P is for Poulton
The market town of Poulton is another one on our A-Z of Fylde Coast places with a long, historic past. Once the trading centre of the Fylde Coast it still has a weekly market and a thriving town centre. The attractive town is built around the market square and St Chad’s Church.
Take a look at our Visit Poulton-le-Fylde website. It’s another one of the Visit Fylde Coast family.
It’s also for Pennystone Rock – offshore around the Bispham area. Pennystone Rock is quite a way out though, so only visible at very low tide. But another of that family of rocks can be seen there – we went to explore…
Q is for…
Queenstown – is the name of settlements around the world, nearly all in countries that are part of the Commonwealth of Nations. There’s one in New Zealand, Canada, Singapore… and of course Queenstown, a suburb of Blackpool!
This one is near to Layton, between Talbot Road and Kingscote Park. With an older than average age of residents, it’s a popular retirement area.
R is for…
Rossall Beach – the area around Rossall School, which, confusingly for some, spills into both Fleetwood and Cleveleys! Rossall Beach at Cleveleys is the shingle beach north of the stepped sea defences – where you can park right at the edge of the beach. This area is looked after by Rossall Beach Residents and Community Group, the Fylde Coasts first beach care group. The boundary with Fleetwood is at the Five Bar Gate at Rossall Promenade, before you get to Rossall School.
The highway stops at a dead end at the Cleveleys side of Rossall School, but you can still walk the footpath past the school grounds, past what’s known locally as the ‘tank traps’. Whether these concrete structures were built to stop invading artillery in the war is, however, debatable.
Rossall – is the next bit of Fleetwood at the north of the school field, where the new Rossall Sea Defences are. Go take a look if you haven’t already seen this work completed. It’s an amazing promenade.
Rossall Point – is the corner on the curve of the peninsula of land at Fleetwood seafront. Near to it is the Observation Tower – the tall building which leans into the wind and is home to the National Coastwatch Institution. Take a look at this glorious area in this video –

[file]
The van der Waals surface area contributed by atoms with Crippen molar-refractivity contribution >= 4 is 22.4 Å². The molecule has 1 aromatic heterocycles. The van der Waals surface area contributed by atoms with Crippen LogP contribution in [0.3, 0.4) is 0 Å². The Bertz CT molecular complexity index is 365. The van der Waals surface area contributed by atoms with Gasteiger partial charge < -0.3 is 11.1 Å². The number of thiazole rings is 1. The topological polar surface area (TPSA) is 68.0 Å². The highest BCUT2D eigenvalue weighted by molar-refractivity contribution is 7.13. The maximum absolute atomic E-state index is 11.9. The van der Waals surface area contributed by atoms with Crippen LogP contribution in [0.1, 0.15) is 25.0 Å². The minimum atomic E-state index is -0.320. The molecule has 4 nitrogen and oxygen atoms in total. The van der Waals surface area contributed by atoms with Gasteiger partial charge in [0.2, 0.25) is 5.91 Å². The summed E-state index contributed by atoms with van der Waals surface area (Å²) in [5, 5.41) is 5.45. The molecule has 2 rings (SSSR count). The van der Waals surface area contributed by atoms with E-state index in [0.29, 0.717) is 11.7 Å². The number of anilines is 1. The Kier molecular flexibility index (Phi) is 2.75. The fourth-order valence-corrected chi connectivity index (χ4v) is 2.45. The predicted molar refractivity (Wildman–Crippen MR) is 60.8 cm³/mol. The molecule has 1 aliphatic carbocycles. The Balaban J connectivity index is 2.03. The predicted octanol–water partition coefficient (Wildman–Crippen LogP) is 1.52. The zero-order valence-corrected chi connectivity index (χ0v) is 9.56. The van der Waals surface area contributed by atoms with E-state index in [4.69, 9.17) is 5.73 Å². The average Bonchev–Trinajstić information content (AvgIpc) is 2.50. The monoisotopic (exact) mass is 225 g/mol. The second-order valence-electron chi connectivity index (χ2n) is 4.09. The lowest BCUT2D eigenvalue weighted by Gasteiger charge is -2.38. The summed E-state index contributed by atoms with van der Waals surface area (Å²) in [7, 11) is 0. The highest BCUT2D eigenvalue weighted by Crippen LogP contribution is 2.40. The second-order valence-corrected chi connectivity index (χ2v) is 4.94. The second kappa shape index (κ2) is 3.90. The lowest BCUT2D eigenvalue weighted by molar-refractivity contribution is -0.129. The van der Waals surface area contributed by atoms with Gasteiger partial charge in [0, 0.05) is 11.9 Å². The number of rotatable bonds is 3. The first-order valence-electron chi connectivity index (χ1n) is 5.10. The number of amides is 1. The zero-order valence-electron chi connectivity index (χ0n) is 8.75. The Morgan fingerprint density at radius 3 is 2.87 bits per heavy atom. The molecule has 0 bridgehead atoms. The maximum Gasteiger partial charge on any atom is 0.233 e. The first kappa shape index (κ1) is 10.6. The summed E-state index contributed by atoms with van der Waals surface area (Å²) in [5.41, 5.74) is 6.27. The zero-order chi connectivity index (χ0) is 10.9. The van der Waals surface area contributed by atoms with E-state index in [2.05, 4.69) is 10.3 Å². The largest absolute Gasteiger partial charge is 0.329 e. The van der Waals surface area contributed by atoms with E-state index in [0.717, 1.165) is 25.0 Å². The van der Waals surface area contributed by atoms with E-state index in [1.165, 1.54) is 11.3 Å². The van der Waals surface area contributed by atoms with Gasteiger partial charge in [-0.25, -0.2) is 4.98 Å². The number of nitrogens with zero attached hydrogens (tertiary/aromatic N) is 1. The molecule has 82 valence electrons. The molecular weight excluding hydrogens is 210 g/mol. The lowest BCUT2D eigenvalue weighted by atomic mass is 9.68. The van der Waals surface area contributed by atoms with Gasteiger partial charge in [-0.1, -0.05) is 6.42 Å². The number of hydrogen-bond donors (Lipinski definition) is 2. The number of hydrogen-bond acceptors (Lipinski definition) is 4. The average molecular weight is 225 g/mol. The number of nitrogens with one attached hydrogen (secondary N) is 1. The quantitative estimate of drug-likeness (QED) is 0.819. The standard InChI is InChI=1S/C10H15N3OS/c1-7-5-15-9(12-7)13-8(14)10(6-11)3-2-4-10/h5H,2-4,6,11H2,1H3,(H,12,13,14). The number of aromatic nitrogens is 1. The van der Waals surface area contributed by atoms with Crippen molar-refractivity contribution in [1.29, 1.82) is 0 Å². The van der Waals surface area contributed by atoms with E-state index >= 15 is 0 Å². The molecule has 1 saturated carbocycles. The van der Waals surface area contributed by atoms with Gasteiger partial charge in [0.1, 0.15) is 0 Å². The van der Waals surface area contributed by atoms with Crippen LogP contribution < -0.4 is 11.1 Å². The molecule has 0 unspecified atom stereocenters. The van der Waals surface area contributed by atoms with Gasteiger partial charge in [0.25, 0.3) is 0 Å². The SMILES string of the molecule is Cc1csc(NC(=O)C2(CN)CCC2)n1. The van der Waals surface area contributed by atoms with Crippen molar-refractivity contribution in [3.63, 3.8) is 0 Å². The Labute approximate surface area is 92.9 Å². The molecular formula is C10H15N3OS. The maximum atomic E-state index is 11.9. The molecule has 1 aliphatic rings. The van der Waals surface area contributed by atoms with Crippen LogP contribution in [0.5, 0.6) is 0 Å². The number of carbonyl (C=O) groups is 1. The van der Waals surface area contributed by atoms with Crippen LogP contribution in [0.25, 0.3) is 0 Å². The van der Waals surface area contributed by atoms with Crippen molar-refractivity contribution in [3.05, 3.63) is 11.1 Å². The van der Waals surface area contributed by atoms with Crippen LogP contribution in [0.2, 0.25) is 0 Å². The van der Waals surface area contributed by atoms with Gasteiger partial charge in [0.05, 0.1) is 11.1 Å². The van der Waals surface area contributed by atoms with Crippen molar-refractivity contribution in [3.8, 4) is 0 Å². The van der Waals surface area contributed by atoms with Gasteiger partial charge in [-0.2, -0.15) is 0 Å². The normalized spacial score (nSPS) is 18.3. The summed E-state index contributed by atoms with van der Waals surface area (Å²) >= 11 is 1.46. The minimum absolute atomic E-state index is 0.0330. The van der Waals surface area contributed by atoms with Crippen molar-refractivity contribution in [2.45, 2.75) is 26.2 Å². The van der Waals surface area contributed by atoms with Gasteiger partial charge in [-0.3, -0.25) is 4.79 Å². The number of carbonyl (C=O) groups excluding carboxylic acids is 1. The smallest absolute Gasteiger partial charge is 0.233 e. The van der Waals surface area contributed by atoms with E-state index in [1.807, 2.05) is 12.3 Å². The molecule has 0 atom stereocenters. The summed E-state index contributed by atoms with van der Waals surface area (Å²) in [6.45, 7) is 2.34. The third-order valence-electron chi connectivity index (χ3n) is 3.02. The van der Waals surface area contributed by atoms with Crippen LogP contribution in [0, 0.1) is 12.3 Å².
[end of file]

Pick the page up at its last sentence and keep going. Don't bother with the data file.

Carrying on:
S is for St Annes
St Annes is a properly traditional English seaside town. It’s got the wide sweeping promenade with formal gardens, huge sandy beaches, a pier, bandstand and paddling pool. It’s a lovely spot for a break, especially in good weather! The town centre is wide and lined with planted gardens, and nearby is the beautiful Ashton Gardens.
Have a look round this lovely town with our Visit St Annes website.
Singleton – is on the Fylde coastal plain, south-east of Poulton. Surrounded by farmland, Singleton is known as the ‘Model Village of the Fylde’. Great Singleton is the larger part containing the village, whereas Little Singleton is a small area north of the village bordering the River Wyre.
Travelling to the M55 motorway, the A585 bypasses around the edge of it. Why don’t you take a detour and have a look…
Skippool – was originally the main port for the area just off the River Wyre, where goods were brought in by sea to be sold in the markets of Poulton.
The narrow inlets of Skippool Creek are still in use today, although not by traders and pirates but by pleasure mariners who enjoy messing about on the water! Go and take a look, it’s a fascinating place, full of photo opportunities and wildlife.
Starr Gate – the very southernmost end of Blackpool, where it meets the neighbouring borough of Fylde. If you love peace and solitude, the beach here is well worth a visit –
T is for…
Thornton – take a look around this attractive residential village, only a few miles away from the seafront at Cleveleys. It’s where you’ll find Marsh Mill windmill and Thornton Village (below), plus local shops and pubs.
U – stumped for a place! But we thought we’d add ‘Underground’ here… There’s a big interest in anything that’s subterranean. Like tunnels, abandoned air raid shelters and, of course, tunnels.
V is for…
Vicarage – at Church Road, Lytham, a grade II listed building. We couldn’t find any towns or villages which begin with the letter V, so Juliette Gregson suggested this building. Do you know of any more?
W is for…
Waddham Thorpe – another of the supposedly lost villages, sunken by the sea hundreds of years ago.
Warbreck – the area at the north of Blackpool where you’ll see the landmark water tower. Not far from Layton railway station and the Gynn/Cliffs area of seafront. It’s also home to a large Department for Work and Pensions office.
Wrea Green – this is another pretty village, not far away from Lytham, in rural Fylde. There are small local shops here, along with a pub and post office. As the name Wrea Green suggests there’s also a village green with an attractive duck pond known locally as ‘the dub’.
Wyre Estuary Country Park – if you love wildlife, walking and birdwatching this is the place for you! Find it via Thornton – Wyre Estuary Country Park combines public facilities with the tranquility of the countryside.
X – no idea! BUT, thanks to John, who left a comment to say “X for X-citing days out: on the prom, on the piers, on the beach, at the Pleasure Beach or the Tower; in the local countryside….” Well done John!
Y is for…
York Cottage – at Thornton. It’s a grade II listed building, suggested by Juliette Gregson. Do you know of any towns, villages or hamlets that begin with the letter Y?
Z has got to be for Zoo!
Let’s face it, it’s the go-to place for anything that begins with a Z. We do have Blackpool Zoo here on the Fylde Coast so it’s not even cheating 😉
While you’re here…